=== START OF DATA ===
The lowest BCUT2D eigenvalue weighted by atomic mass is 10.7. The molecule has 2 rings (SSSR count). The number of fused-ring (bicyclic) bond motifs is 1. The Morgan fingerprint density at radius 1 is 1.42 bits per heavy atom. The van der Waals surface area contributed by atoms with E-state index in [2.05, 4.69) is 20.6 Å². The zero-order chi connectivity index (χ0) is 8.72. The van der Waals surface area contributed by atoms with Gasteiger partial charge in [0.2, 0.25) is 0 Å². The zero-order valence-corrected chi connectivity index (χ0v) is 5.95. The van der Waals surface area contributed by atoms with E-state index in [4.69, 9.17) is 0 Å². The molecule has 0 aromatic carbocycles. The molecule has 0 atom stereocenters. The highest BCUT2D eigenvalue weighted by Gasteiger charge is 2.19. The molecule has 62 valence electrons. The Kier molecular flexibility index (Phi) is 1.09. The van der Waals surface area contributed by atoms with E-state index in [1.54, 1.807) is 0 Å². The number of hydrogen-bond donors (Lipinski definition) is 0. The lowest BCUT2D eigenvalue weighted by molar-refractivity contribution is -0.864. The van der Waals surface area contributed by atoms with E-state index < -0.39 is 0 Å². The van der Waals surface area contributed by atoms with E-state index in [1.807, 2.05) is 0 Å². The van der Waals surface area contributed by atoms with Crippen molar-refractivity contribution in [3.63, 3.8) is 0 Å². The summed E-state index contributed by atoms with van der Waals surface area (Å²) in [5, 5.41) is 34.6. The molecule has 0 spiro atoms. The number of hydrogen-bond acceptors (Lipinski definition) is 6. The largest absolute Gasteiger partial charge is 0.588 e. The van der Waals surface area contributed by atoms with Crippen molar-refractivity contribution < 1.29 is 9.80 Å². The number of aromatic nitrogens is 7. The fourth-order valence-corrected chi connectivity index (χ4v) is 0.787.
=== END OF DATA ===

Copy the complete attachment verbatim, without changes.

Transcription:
The lowest BCUT2D eigenvalue weighted by atomic mass is 10.7. The molecule has 2 rings (SSSR count). The number of fused-ring (bicyclic) bond motifs is 1. The Morgan fingerprint density at radius 1 is 1.42 bits per heavy atom. The van der Waals surface area contributed by atoms with E-state index in [2.05, 4.69) is 20.6 Å². The zero-order chi connectivity index (χ0) is 8.72. The van der Waals surface area contributed by atoms with Gasteiger partial charge in [0.2, 0.25) is 0 Å². The zero-order valence-corrected chi connectivity index (χ0v) is 5.95. The van der Waals surface area contributed by atoms with E-state index in [4.69, 9.17) is 0 Å². The molecule has 0 aromatic carbocycles. The molecule has 0 atom stereocenters. The highest BCUT2D eigenvalue weighted by Gasteiger charge is 2.19. The molecule has 62 valence electrons. The Kier molecular flexibility index (Phi) is 1.09. The van der Waals surface area contributed by atoms with E-state index in [1.54, 1.807) is 0 Å². The number of hydrogen-bond donors (Lipinski definition) is 0. The lowest BCUT2D eigenvalue weighted by molar-refractivity contribution is -0.864. The van der Waals surface area contributed by atoms with E-state index < -0.39 is 0 Å². The van der Waals surface area contributed by atoms with E-state index in [1.807, 2.05) is 0 Å². The van der Waals surface area contributed by atoms with Crippen molar-refractivity contribution in [3.63, 3.8) is 0 Å². The summed E-state index contributed by atoms with van der Waals surface area (Å²) in [5, 5.41) is 34.6. The molecule has 0 spiro atoms. The number of hydrogen-bond acceptors (Lipinski definition) is 6. The largest absolute Gasteiger partial charge is 0.588 e. The van der Waals surface area contributed by atoms with Crippen molar-refractivity contribution < 1.29 is 9.80 Å². The number of aromatic nitrogens is 7. The fourth-order valence-corrected chi connectivity index (χ4v) is 0.787.